Yeah it was really different like I’ve been to Tokyo a few times but Hokkaido is not the Japan that you think of. There’s like small towns, and no one was around it was so weird. There were like these ghost towns and you can’t see anyone! Like the only thing that’s open is a 7-Eleven or other convenience store. No one was around, and then all of a sudden doors would open for this show and then 300 people in a town of 600 people would show up. Where the fuck are all these people coming from!? The best part is that at the end of the show, they all picked their chair up, folded their chair up and put it away. They’re all super polite and help clean up, and then after the show it’s a ghost town again like where the fuck did everyone come from?

I can’t imagine that. People picking up their stuff after a punk show?

[Laughter] Just imagine if at the end of every punk show, if someone just picked up one can of beer on the way out. You know what I mean? Just keep it clean!

We can dream! So, did everyone feel a need to come back together? How did Daggermouth come back to play?

Well, I know Dan Don is probably the main dude behind it. Like over the years, he would be like “Hey do you want to,” — I know that at one point Slam Dunk offered us some money to get back together and play Slam Dunk Fest in the U.K. years ago. We were all, like fuck that. If Nick didn’t want to do it — Nick is the singer right? And we were like if the singer doesn’t want to do it that’s stupid. And then at one point we got offered a tour through Indonesia or somewhere like that. And we were like well if Nick doesn’t want to do it then we’re not doing it without Nick singing. And then Stu and Dana, the bass player who is playing with us now, who is also the bass player on the Stallone album. They started a band called Youth Decay, and Stu was singing in that. Stu has a rad voice and everything, and then we finally got off of Pouzza Fest in Montreal last year. At that point we had all started talking to each other and hanging out. Dan Don’s other band Elder Abuse would come to town and we would hang out and see ’em. I stopped holding grudges and I’m sure Stu stopped holding grudges too. Like we’re all buds, like we’re all brothers and have known each other for a couple of years. At that point Stu Ross who plays in Comeback Kid, he’s in Youth Decay too, was like “You guys should do it, just ask Stu”.And Stu [McKillop] was like “You know I don’t want to play guitar anymore, I just like singing.”

So we had a jam and tried it all out. Stu Ross said he would play second guitar, and yeah that’s how that all happened. That Pouzza Fest thing and then Stu Ross wanting to play guitar. We’ve had a lot of rotations over the years and in the past but now we finally have a solid rotation and it’s been going good. I didn’t really know what to expect with the whole new singer thing but all the things I’ve read have been really positive. It’s not like we found some jabroni to sing. Stu [McKillop] basically wrote most of the melodies, and he’s an engineer he has a studio in Vancouver called Rain City Studios or whatever, and he just recorded the new Comeback Kid and the new Living with Lions. It’s been sweet so far and I can’t complain. Looking to get down to Florida a little earlier this year. Get a vacation, that’s the plan.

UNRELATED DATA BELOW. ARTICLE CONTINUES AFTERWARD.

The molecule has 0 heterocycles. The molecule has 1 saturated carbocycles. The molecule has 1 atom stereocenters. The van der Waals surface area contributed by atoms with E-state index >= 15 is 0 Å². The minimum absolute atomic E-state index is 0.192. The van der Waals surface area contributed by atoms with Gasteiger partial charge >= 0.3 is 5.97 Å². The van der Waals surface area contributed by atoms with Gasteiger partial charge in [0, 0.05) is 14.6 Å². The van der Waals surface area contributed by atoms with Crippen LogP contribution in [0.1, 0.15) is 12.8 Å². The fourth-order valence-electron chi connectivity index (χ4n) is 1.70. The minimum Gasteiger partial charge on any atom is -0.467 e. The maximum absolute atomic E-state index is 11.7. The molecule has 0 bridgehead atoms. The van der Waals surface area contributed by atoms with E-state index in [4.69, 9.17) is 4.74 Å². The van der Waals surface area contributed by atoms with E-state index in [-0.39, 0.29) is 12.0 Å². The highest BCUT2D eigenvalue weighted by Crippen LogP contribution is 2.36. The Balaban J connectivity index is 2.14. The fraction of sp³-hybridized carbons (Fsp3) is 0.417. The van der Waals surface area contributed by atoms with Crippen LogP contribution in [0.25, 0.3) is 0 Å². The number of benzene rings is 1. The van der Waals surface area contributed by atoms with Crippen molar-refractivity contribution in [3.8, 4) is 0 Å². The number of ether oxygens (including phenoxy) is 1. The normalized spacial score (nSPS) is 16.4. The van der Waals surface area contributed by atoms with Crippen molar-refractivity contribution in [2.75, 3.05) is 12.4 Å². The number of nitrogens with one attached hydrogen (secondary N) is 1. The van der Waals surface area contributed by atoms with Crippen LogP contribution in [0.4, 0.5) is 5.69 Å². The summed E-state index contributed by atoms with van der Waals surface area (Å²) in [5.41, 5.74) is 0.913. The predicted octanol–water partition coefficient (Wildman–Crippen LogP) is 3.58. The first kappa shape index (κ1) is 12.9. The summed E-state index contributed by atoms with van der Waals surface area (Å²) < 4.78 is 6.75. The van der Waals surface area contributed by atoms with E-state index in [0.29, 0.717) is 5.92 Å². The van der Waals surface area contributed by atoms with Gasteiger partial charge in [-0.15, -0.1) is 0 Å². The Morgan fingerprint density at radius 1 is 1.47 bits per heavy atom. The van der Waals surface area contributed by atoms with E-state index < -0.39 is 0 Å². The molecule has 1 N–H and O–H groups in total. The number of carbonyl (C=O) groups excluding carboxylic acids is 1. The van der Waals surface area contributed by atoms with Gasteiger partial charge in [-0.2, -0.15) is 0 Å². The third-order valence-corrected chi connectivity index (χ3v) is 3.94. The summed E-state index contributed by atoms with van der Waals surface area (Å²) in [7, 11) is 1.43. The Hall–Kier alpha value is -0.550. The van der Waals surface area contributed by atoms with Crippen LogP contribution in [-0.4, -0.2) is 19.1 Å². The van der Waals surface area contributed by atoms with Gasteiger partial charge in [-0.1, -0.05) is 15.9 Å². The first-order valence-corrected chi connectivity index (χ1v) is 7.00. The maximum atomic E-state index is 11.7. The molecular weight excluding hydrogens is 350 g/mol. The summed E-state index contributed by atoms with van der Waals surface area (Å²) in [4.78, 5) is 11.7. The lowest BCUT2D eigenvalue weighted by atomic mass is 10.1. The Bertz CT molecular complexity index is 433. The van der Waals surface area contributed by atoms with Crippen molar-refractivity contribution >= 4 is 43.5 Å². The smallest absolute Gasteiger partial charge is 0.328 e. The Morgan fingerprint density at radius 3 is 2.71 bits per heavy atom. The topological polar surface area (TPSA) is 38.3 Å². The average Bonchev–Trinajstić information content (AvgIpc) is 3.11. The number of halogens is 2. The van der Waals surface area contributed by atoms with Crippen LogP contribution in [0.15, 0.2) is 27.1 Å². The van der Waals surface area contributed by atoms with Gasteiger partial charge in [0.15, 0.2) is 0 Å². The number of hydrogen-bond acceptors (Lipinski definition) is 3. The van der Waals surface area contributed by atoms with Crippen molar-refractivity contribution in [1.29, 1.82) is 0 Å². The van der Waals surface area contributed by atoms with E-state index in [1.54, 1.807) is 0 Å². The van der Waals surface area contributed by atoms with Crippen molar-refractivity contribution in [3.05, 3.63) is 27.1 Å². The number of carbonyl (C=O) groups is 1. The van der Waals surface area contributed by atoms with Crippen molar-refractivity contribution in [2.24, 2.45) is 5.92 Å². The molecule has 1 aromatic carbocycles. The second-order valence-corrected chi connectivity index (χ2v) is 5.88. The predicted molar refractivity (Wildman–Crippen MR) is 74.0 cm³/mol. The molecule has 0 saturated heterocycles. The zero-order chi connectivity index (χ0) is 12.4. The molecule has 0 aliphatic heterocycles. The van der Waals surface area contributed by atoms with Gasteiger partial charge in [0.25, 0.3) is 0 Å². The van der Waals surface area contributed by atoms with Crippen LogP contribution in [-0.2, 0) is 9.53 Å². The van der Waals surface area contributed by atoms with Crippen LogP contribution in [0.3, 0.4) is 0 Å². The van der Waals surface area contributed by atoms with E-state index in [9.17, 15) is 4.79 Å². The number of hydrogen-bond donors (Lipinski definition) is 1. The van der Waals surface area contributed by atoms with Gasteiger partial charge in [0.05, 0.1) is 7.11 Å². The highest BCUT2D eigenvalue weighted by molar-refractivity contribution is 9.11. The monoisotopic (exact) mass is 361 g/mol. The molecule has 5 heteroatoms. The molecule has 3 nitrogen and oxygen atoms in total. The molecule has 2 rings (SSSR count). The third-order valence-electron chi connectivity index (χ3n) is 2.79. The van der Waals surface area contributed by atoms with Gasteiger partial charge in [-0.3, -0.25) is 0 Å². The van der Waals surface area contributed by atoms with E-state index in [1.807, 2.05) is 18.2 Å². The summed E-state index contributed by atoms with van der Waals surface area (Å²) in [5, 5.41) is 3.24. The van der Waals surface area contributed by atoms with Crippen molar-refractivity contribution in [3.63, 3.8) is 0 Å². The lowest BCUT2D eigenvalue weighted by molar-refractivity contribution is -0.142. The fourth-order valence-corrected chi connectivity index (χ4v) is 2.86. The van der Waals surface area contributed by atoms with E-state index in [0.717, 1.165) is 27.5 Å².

Oh definitely that’s the plan. Get a little vacation in before it’s time to play.

Oh yeah! You know I was expecting Jawbreaker to play, but they aren’t sadly.  If they were playing, we’d probably be lined up at the same time as them. Like, the band I’m really stoked to see this year is the Lawrence Arms but we’re playing at the same time as they are!Hopefully they play a mystery set or do something else.

They might. Who else are you excited to see?

I really want to see Spanish Love Songs. They’re great and I think they’re going to blow up huge. I know they’re playing the same day as us but like super early too. I know they’re going to be awesome but it’s so early. I don’t really get to see Piebald. I really loved Piebald when I was a kid. Then their last album that they put out, I wasn’t a giant fan of but I’m pretty stoked to see them and I’m pretty sure they’ll play all the hits and faves. The Get Up Kids are playing too this year right?

Yes they are.

Damn I really hope they just play Four Minute Mile front to back and make me a happy man, but that’s not going to happen.

Hey, fingers crossed!

You know it’s kind of funny like, nothing against bands like that, Get Up Kids have evolved so much and I remember seeing them play in like 1997 or 1998. 20 years ago. They’ve been a band forever right? You start to expect people to just keep playing the same shit over and over and over and the same style, but they’ve really evolved. For Four Minute Mile, I remember reading interviews where they were like “Ah sounds like crap.” But that was a staple of my youth. I love that fucking album so much. Like there are certain albums that have changed how things go, and I honestly think that 24 Hour Revenge Therapy is one of those albums. I really think Jersey’s Best Dancers is one of those albums, and I think Four Minute Mile is one of those albums too you know? Where the band puts it out and they’re like, “This is it! This is the record!” Every road trip I will still listen to those three records over and over.